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Archive for December 16th, 2019


Romans 4: Faith

Monday, December 16, 2019

Yesterday we reflected on Nicanor, a man who trusted in himself above all else; today we reflect on Abraham, a man who trusted in God above all else.  St. Paul tells us that Abraham is justified – saved – by this great faith he holds in God the Father.

Notes will tell us that this chapter is an expansion of a themes Paul also hit when writing to the Galatians in Chapter 3 of that letter: O stupid Galatians! Who has bewitched you, before whose eyes Jesus Christ was publicly portrayed as crucified?  I want to learn only this from you: did you receive the Spirit from works of the law, or from faith in what you heard? Are you so stupid?  After beginning with the Spirit, are you now ending with the flesh?  Did you experience so many things in vain? – if indeed it was in vain. 

Paul continues in his iteration of how Abraham came to believe, and how Abraham held to his belief that God is present, compassionate and supreme.  Today in Romans, he speaks again of how the Law of Moses is empty without faith in Christ.  The Law – even if followed to the letter – cannot bring us the deep, comforting and always-present knowledge that we are the well-loved children of God.  The Law – even with all its intricacies – has nothing to offer us except when seen as fulfilled in Christ.

Jesus is our brother; he is God who walks among us still.  Given the testimony of so many witnesses at the time of Christ’s crucifixion and resurrection, and given our own testimony of miracles worked in us today – how can we fail to believe that the Spirit continues to comfort, the Son continues to save, and that the Father continues to love us?  Using the example of Abraham, this is the question Paul put before the Galatians two thousand years ago; it is the question he puts before us today.   Are we so stupid that we do not believe the evidence we have even in our own lives that Jesus lives, the Spirit abides, and God protects and calls?  Abraham acted on his deep, abiding faith, and so may we.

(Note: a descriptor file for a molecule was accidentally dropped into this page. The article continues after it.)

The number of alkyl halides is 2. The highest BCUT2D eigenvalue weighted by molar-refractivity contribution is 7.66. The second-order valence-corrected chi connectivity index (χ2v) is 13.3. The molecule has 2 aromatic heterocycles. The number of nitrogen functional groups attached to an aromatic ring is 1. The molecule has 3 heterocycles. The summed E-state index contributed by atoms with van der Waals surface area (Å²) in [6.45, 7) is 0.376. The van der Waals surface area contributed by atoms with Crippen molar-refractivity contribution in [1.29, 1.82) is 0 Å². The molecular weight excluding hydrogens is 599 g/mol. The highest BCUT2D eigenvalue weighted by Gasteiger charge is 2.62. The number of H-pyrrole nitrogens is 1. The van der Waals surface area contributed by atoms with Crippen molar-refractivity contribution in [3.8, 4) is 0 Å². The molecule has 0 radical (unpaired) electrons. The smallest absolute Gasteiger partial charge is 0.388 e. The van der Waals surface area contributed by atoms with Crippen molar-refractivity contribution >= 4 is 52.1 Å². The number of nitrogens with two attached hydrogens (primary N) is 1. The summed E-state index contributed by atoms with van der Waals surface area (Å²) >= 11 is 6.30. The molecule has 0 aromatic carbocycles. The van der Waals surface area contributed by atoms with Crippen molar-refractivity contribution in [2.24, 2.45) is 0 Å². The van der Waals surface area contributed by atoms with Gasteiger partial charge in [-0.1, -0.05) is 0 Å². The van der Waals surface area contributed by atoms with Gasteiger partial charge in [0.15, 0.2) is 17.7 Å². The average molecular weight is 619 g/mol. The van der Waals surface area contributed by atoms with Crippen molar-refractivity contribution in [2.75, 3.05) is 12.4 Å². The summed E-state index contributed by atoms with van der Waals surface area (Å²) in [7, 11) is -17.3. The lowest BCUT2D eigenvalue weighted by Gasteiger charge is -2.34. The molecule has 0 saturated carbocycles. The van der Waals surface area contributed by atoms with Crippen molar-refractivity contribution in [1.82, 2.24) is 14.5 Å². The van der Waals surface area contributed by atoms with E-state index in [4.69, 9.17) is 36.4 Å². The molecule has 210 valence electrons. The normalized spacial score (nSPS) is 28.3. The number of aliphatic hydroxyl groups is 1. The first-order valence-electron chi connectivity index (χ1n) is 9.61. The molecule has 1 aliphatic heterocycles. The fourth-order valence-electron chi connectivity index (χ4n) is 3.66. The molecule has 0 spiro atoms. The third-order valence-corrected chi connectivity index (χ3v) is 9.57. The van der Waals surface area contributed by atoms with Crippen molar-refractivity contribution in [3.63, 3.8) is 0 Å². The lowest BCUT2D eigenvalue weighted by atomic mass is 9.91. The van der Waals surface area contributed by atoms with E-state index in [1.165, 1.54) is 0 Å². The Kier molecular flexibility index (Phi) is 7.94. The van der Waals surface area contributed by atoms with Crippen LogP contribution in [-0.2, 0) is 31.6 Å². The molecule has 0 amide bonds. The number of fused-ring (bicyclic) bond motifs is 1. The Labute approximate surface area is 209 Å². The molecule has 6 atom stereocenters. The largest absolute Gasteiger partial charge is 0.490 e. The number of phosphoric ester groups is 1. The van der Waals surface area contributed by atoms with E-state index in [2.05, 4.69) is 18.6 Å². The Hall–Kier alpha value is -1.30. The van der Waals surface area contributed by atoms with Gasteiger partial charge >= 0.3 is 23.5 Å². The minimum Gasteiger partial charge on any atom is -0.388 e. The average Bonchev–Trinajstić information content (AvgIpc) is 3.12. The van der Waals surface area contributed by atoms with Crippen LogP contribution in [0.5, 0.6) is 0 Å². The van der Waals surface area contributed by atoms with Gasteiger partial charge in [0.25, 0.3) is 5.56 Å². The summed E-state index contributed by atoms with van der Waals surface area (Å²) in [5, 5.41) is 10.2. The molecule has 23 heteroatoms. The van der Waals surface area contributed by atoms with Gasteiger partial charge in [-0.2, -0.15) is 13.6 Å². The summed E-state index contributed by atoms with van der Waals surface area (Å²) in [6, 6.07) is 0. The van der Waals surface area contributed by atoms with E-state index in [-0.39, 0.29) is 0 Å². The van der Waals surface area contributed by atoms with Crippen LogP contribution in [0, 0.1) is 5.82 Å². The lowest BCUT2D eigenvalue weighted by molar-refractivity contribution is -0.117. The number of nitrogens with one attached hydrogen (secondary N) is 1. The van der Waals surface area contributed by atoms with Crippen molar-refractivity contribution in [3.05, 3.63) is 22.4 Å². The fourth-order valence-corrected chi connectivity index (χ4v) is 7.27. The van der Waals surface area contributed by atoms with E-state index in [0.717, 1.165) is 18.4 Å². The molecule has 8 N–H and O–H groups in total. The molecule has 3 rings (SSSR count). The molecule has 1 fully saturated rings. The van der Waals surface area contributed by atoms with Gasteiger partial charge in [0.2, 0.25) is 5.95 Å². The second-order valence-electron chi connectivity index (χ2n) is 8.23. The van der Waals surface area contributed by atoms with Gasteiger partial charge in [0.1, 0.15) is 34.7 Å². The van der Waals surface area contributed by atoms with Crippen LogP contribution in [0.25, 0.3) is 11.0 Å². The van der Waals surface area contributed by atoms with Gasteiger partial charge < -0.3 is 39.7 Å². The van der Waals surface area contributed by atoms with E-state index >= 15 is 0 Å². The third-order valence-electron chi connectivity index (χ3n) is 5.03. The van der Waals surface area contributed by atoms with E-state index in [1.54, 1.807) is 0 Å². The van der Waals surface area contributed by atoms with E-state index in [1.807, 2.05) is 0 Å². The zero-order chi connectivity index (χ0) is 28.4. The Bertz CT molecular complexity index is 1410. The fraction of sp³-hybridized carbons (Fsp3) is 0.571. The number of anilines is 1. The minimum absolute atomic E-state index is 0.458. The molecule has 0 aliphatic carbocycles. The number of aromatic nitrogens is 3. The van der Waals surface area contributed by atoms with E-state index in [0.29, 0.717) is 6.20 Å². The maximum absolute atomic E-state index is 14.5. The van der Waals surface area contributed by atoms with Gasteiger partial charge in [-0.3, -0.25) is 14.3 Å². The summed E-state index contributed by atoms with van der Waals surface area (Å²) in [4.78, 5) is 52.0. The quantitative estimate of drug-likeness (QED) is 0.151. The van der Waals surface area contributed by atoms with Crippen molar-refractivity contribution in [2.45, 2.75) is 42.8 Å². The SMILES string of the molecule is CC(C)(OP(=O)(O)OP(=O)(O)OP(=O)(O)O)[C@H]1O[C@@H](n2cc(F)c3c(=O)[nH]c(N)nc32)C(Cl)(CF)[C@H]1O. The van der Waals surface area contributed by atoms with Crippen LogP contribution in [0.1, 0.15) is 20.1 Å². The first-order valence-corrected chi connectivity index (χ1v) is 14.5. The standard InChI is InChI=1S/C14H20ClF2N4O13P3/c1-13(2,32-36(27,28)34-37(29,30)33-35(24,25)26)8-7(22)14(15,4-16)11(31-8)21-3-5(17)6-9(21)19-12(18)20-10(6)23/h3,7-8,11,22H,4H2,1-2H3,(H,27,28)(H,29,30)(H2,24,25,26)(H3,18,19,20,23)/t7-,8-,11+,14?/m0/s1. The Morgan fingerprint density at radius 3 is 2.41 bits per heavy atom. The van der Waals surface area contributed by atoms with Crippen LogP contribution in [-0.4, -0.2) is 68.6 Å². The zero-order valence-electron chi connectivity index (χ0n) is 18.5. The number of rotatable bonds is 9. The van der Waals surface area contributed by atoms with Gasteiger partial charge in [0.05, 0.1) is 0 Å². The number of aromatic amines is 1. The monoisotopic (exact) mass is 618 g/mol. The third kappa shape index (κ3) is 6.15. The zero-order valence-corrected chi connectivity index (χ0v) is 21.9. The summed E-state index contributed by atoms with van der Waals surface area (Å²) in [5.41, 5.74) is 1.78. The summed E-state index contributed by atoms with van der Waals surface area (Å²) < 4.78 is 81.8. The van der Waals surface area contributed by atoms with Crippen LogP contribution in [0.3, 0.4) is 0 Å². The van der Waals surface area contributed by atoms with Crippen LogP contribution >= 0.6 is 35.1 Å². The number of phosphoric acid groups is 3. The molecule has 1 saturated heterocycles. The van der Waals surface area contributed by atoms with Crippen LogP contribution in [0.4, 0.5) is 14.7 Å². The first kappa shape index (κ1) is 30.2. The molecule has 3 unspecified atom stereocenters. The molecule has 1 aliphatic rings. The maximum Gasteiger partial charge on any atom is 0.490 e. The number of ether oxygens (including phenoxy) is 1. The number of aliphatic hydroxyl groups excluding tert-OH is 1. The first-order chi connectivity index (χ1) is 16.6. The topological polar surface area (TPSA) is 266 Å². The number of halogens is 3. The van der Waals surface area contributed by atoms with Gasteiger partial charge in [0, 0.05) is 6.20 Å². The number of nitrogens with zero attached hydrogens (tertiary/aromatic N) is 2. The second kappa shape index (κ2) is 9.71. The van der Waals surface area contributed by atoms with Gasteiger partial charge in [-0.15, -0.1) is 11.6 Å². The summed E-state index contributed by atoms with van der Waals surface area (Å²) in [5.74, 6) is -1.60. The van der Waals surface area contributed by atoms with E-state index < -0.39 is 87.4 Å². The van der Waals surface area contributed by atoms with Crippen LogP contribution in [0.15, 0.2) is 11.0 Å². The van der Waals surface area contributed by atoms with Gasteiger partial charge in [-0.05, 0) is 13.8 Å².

Let us pray . . .

He did not weaken in faith when he considered his own body already dead . . . and neither must we weaken.

He did not doubt God’s promise in unbelief . . . and neither must we doubt.

He was fully convinced that what God had promised to do he would do . . . and so must we be convinced. 

He was empowered by faith and gave glory to God . . . and so must we.  Even when we go through dry times, even when we go through pain, even when we have become exhausted from the race . . . we must abide in faith . . . for there is no other salvation or justification. 

In this week when we celebrate the light of Christmas and the joy of faith – whether we are alone, whether we gather we loved ones or strangers – let us acknowledge that we have been redeemed, and let us lay our weariness and woes at the feet of the only one who can bring us the serenity and joy we seek.  Let us give all back to God in the belief that we are loved, that we are treasured, and that we have been saved in order to live in and with God.   We ask this in faith, Amen. 


Image from: http://kehilath-haderekh-benzi.blogspot.com/?view=flipcard

An adapted re-post first written on November 25, 2010, and posted today as a Favorite.

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